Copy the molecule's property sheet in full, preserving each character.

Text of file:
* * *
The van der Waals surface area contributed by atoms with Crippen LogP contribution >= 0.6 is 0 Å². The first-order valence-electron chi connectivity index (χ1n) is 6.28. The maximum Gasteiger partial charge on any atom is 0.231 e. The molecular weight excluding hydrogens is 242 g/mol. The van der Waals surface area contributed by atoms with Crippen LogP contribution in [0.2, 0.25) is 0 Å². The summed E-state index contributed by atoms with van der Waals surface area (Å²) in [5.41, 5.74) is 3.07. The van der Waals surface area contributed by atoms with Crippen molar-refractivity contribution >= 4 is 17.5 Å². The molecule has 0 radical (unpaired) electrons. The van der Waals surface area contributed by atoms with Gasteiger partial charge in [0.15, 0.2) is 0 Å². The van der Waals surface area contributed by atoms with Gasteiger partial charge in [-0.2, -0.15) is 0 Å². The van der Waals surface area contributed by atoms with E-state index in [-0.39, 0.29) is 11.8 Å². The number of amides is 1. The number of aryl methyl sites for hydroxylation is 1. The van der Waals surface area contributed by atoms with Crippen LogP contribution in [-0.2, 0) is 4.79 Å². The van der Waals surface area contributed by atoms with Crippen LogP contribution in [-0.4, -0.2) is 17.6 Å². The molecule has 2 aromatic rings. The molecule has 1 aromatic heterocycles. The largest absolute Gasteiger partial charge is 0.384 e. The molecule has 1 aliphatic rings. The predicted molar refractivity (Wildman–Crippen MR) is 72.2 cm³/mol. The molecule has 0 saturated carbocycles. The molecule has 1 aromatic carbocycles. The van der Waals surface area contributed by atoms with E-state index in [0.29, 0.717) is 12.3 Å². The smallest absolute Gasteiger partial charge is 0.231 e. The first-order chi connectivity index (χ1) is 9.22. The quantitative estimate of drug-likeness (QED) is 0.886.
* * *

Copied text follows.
The van der Waals surface area contributed by atoms with Crippen LogP contribution >= 0.6 is 0 Å². The first-order valence-electron chi connectivity index (χ1n) is 6.28. The maximum Gasteiger partial charge on any atom is 0.231 e. The molecular weight excluding hydrogens is 242 g/mol. The van der Waals surface area contributed by atoms with Crippen LogP contribution in [0.2, 0.25) is 0 Å². The summed E-state index contributed by atoms with van der Waals surface area (Å²) in [5.41, 5.74) is 3.07. The van der Waals surface area contributed by atoms with Crippen molar-refractivity contribution >= 4 is 17.5 Å². The molecule has 0 radical (unpaired) electrons. The van der Waals surface area contributed by atoms with Gasteiger partial charge in [0.15, 0.2) is 0 Å². The van der Waals surface area contributed by atoms with Gasteiger partial charge in [-0.2, -0.15) is 0 Å². The van der Waals surface area contributed by atoms with E-state index in [-0.39, 0.29) is 11.8 Å². The number of amides is 1. The number of aryl methyl sites for hydroxylation is 1. The van der Waals surface area contributed by atoms with Crippen LogP contribution in [-0.2, 0) is 4.79 Å². The van der Waals surface area contributed by atoms with Crippen LogP contribution in [-0.4, -0.2) is 17.6 Å². The molecule has 2 aromatic rings. The molecule has 1 aromatic heterocycles. The largest absolute Gasteiger partial charge is 0.384 e. The molecule has 1 aliphatic rings. The predicted molar refractivity (Wildman–Crippen MR) is 72.2 cm³/mol. The molecule has 0 saturated carbocycles. The molecule has 1 aromatic carbocycles. The van der Waals surface area contributed by atoms with E-state index in [0.29, 0.717) is 12.3 Å². The smallest absolute Gasteiger partial charge is 0.231 e. The first-order chi connectivity index (χ1) is 9.22. The quantitative estimate of drug-likeness (QED) is 0.886.